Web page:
Green used what he learned from Walsh and his legendary West Coast Offense to put together one of the most prolific high-octane offenses in NFL history in 1998 as the 15-1 Vikings led by quarterback Randall Cunningham, wide receivers Randy Moss and Hall of Famer Cris Carter set an NFL record for most points scored by a team in a season, which was eventually surpassed by the 2007 New England Patriots led by Tom Brady and Moss and surpassed six years later by the Denver Broncos of soon to be Hall of Fame signal caller and two-time Super Bowl winner Peyton Manning.
“Denny made his mark in ways far beyond being an outstanding football coach,” the Vikings said in a statement last week. “He mentored countless players and served as a father figure for the men he coached. Denny founded the Vikings Community Tuesday Program, a critical initiative that is now implemented across the entire NFL. He took great pride in helping assistant coaches advance their careers. His tenure as one of the first African-American head coaches in both college and the NFL was also transformative.
One of those assistants was Mike Tice, who succeeded Green as head coach in 2001 called Green a “great motivator of men.”
“Great teacher of coaches. Excellent eye for talent,” Tice said. “I hadn’t seen Denny in years, but I find myself quoting him: ‘Plan your work and work your plan.’ He taught me a lot.”
Another former assistant and Super Bowl champion head coach with the Ravens back in 2000 Brian Billick said that Green was the best coach he was ever around in regards to having a great eye for talent.
“Whether it was the draft, whether it was free agency, whether it was getting the most out of the players that you had,” Billick, who now works as an analyst for the NFL Network said.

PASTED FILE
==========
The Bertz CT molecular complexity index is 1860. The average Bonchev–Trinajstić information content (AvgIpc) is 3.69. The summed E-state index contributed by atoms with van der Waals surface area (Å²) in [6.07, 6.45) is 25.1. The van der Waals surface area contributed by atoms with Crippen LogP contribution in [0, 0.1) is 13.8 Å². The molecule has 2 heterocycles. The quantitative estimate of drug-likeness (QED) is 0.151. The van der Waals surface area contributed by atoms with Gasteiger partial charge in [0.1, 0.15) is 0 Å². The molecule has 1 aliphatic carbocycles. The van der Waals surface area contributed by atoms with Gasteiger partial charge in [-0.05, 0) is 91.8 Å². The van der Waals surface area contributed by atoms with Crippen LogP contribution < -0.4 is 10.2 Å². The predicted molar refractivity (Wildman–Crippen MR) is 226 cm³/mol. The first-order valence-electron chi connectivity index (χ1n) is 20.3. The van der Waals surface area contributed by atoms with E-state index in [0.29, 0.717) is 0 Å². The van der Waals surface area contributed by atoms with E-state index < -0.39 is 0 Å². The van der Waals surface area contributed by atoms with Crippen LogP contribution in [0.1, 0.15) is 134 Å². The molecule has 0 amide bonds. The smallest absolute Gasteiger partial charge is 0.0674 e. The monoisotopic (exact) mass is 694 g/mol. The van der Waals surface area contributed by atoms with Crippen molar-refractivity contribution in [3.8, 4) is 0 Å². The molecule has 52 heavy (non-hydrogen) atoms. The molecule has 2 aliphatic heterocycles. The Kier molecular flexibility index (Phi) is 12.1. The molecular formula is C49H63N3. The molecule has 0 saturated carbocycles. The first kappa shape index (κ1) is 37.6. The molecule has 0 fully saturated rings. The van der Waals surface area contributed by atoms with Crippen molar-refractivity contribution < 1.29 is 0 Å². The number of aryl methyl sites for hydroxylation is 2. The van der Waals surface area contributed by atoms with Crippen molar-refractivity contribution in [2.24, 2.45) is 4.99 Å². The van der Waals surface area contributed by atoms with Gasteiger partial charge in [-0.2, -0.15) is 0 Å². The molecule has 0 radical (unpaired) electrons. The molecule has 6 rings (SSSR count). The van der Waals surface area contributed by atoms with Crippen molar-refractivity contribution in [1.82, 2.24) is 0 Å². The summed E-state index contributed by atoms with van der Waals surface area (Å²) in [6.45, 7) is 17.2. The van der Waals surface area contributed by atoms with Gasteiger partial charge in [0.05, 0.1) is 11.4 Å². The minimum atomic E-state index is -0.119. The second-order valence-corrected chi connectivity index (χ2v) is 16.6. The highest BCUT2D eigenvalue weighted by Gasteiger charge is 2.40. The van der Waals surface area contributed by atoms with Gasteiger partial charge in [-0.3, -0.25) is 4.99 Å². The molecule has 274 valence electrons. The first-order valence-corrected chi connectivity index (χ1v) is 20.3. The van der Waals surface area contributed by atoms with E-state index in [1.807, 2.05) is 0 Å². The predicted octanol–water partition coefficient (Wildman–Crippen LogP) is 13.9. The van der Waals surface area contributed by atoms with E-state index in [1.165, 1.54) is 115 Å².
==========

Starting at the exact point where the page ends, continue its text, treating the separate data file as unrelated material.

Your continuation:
Former Vikings running back and current college football analyst for FOX Sports on Twitter said of Green’s passing, “I lost my mother in April, I feel like I just lost father.”
One of the last people to speak with Green before he passed was sportswriter Larry Fitzgerald, Sr., the father of Cardinals All-Pro wideout Larry Fitzgerald told ESPN’s Josina Anderson.
“Denny was my guy,” Fitzgerald, who son served as a ball boy on the Vikings sideline in his youth said. “He gave me an opportunity to host and produce his radio show eight years ago.”
As mentioned earlier, the Vikings went 15-1 in 1998 winning the then NFC Central Division, but lost in the NFC title game 30-27 to the Atlanta Falcons at home on Jan. 17, 1999 when Falcons’ place kicker Morten Anderson made the game-winning field goal in overtime.
The Vikings made it back to the playoffs the next year going 10-6, but lost in the NFC Divisional Round to the eventual Super Bowl champion St. Louis Rams.
The Vikings won their second NFC Central crown in three seasons going 11-5 and made it back to the NFC Championship Game. They were on the short end again losing at the New York Giants 41-0 back on Jan. 14, 2001.
The next season the Vikings finished 5-11, their first losing season in Green’s tenure. He was bought out of his contract on Jan. 4, 2002 and Tice led the team in their regular season finale on Monday night, a 19-3 loss at the Baltimore Ravens.